Let $X$ be a finite-dimensional, locally compact topological space, and consider the dualizing complex $K_X \in \mathbf{D}^b(X,k)$ (bounded derived category of $k$-sheaves, where $k$ is a noetherian ring). We can define the dualizing functor $$C \mapsto D(C) = \mathbf{R}\mathcal{H}om(C, K_X),$$ (derived internal hom), which leads to a biduality map $C \to D^2(C)$. In SGA 4.5 "Th. de finitude," Deligne shows that, when $k = \mathbb{Z}/n$, the analogous biduality morphism is an isomorphism on the constructible bounded derived category (so, an anti-involution of said category) when one is working with a scheme of finite type over a field or DVR (with $n$ prime to the characteristic). I have heard that the same is true for topological spaces under certain conditions, although I'm not sure what the statement (or proof) should be: first, presumably we are going to want with a nice (Gorenstein?) ring like $\mathbb{Z}/n$, and second, probably there needs to be some analog of the constructible derived category. What is this statement?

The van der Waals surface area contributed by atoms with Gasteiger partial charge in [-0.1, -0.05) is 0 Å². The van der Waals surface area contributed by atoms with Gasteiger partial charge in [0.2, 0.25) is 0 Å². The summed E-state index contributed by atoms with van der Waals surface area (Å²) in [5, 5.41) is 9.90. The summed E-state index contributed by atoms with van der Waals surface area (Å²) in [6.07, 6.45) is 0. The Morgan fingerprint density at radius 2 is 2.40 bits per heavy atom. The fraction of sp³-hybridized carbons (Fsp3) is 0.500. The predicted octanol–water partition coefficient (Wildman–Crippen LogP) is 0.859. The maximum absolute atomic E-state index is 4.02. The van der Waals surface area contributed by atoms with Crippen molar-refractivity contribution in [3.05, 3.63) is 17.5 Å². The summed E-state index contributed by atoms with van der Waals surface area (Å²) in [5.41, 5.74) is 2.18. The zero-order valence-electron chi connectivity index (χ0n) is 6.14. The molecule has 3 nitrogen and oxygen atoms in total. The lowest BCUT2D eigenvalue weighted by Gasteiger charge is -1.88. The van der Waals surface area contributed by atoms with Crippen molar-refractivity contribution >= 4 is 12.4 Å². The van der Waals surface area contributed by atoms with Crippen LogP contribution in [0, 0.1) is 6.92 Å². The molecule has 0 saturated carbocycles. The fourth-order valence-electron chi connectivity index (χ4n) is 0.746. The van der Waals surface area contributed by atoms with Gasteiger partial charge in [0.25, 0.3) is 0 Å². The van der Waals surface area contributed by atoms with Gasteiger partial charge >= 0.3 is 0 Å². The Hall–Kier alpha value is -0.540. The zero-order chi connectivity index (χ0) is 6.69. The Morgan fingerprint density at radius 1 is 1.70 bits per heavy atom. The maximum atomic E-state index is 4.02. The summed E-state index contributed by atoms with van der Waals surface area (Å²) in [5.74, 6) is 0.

I had a look at Kashiwara-Schapira's "Sheaves on Manifolds," but I can't parse the biduality statement given in chapter 3. It's not clear to me how to adapt Deligne's argument to the present case, anyway.